|6 Plum Island Turnpike
The refuge uses a variety of management practices and restoration techniques to help wildlife and restore ecosystem integrity and function. The refuge also conducts research studies to better understand wildlife population dynamics, wildlife/habitat interaction, and address uncertainties in our management. While visiting the refuge you may see some of the following management techniques and studies in action.
Managing Invasive Species
An invasive species is one that has been brought to the refuge from another part of the world, and without natural predators, has taken over in its new environment. Invasive plants on the refuge, including perennial pepperweed, purple loosestrife, bush honeysuckle, phragmites, and oriental bittersweet, out-compete our native plants in turn hurting the animals that rely on our native plants for food and shelter.
The refuge’s goal is to remove the non-native plants and protect the biodiversity of our habitats. The Refuge employs several techniques to control invasives including hand pulling and cutting, mowing, herbicides, and biological control.
The Refuge relies heavily on volunteers to control invasives. Volunteers not only provide help in removing invasives on the refuge, they are also able to take their knowledge and experience off the refuge to identify and control invasives in other places. To find out more about pepperweed and how you can help, click here.
The refuge is home to three created freshwater marshes, or “impoundments.” These are the North Pool, the Bill Forward Pool, and the Stage Island Pool. Impoundment water levels are lowered to expose mud flat to provide for feeding and resting areas for during shorebird migration, and raised again during waterfowl migration. This technique also benefits herons, river otter, and other wildlife by concentrating fish and other prey in shallow pools.
Nest Structures and Nest Boxes
You may spot bird nesting boxes for a few different species while touring the refuge. Purple martins, an insect eating bird, are colonial nesters, meaning they look for places where many of them can gather and nest together. The multiple nest boxes you see at Parking Lot 1 provide excellent nesting space for martins.
Nest boxes behind the salt pannes provide habitat for tree swallows. Research is being done on the refuge to study contaminants such as mercury and their affect on wildlife in the salt marsh. The tree swallows that nest on the refuge help provide biologists with information on contaminants in that habitat.
Nesting platforms are also available to osprey, a bird of prey species that was almost wiped out due to pesticide poisoning.
Piping plover and least terns, endangered and threatened bird species, nest on the beaches of Plum Island. As the lead federal agency in the recovery of endangered species, the US Fish and Wildlife Service has a responsibility to manage and protect these species.
The refuge closes most of the beach during nesting season to provide undisturbed habitat for these birds. Wire cages called exclosures are often placed around plover nests to protect them from fox, coyote and other predators. These cages allow the plover to move in and out freely but prevent predators from disturbing the nest. The Refuge also takes responsibility for protecting and monitoring plovers and terns on the northern town-owed and southern state-owned beaches on Plum Island.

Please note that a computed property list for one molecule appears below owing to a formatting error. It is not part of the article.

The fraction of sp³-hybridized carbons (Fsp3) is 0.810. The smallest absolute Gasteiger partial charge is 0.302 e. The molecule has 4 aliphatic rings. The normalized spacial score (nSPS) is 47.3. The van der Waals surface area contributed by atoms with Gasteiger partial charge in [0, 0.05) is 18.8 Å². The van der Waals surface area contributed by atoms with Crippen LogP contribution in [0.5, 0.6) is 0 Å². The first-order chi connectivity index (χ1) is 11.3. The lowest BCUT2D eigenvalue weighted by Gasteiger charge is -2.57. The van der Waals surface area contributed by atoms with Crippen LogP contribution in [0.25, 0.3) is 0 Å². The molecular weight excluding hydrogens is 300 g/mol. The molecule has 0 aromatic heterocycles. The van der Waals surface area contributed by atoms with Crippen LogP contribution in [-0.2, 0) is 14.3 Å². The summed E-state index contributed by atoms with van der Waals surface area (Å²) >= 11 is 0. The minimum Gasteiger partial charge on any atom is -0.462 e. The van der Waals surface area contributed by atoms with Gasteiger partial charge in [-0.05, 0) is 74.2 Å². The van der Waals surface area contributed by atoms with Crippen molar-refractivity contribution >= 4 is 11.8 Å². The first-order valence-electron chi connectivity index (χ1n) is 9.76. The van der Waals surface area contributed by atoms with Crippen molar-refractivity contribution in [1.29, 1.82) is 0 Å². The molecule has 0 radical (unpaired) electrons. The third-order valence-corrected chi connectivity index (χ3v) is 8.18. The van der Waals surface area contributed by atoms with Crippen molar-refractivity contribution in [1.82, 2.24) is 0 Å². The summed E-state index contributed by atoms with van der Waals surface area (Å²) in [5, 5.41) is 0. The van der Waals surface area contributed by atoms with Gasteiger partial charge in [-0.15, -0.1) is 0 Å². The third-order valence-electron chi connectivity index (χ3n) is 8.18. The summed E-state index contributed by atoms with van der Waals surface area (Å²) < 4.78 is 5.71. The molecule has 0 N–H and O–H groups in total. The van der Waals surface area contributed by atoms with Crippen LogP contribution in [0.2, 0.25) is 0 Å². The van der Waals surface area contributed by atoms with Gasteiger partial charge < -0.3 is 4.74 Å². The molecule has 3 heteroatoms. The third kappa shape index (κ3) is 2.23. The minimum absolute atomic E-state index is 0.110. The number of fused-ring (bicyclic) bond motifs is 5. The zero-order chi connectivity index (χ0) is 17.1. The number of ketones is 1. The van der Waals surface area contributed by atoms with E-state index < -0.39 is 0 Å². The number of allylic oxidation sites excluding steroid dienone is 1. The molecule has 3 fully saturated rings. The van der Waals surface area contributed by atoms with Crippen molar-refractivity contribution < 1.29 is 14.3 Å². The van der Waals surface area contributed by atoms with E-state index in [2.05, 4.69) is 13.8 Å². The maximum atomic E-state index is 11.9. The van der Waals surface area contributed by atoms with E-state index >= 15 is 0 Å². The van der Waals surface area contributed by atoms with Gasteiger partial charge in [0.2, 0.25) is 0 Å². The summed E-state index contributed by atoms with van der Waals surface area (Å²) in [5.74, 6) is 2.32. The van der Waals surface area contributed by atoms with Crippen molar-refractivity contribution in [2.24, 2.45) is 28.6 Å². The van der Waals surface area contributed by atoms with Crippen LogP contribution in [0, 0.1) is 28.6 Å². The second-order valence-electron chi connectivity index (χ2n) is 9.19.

Saltmarsh Sharp-tailed Sparrow Study
The refuge is conducting long term monitoring and research of saltmarsh sharp-tailed sparrows and the role mercury may play in their life cycle and reproduction. Saltmarsh sharp-tailed sparrows rely on high quality salt marshes between Maine and Delaware for their summer habitat. The refuge is positioned in the center of their summer range providing excellent protected salt marsh habitat for the sparrows.
In the summer months, sparrow nests are searched for out in the salt marsh and monitored until the eggs hatch. We collect blood samples and insects on which the birds may forage to test for the presence of mercury. We hope to learn more about the habits of the saltmarsh sharp-tailed sparrow, whether mercury is present in the ecosystem, and how mercury affects the sparrows.
Salt Marsh Integrity Index
Along with other refuges on the east coast, Parker River National Wildlife Refuge is participating in a study to determine the characteristics of a healthy salt marsh. Salt marshes are highly productive ecosystems and serve as nurseries for fish and breeding habitat for many birds and ducks. In the current study, we sample fish and invertebrates in ditches, creeks and pannes; record vegetation characteristics; and measure water quality and salinity. Soon these rapid assessment techniques will be adopted nation-wide.
Shrub Restoration and Migratory Song Birds
One key habitat on the refuge is the maritime forest, a dense self-sustaining shrubland. The shrubs provide shelter and food for migratory song birds. As songbirds head south in the fall, they need lots of nutrients to complete their long migration. The refuge is collaborating with other refuges to test methods which will improve the shrub habitat for birds, and our goal is to create very dense shrubs that provide cover and high quality berries to fuel the birds during migration.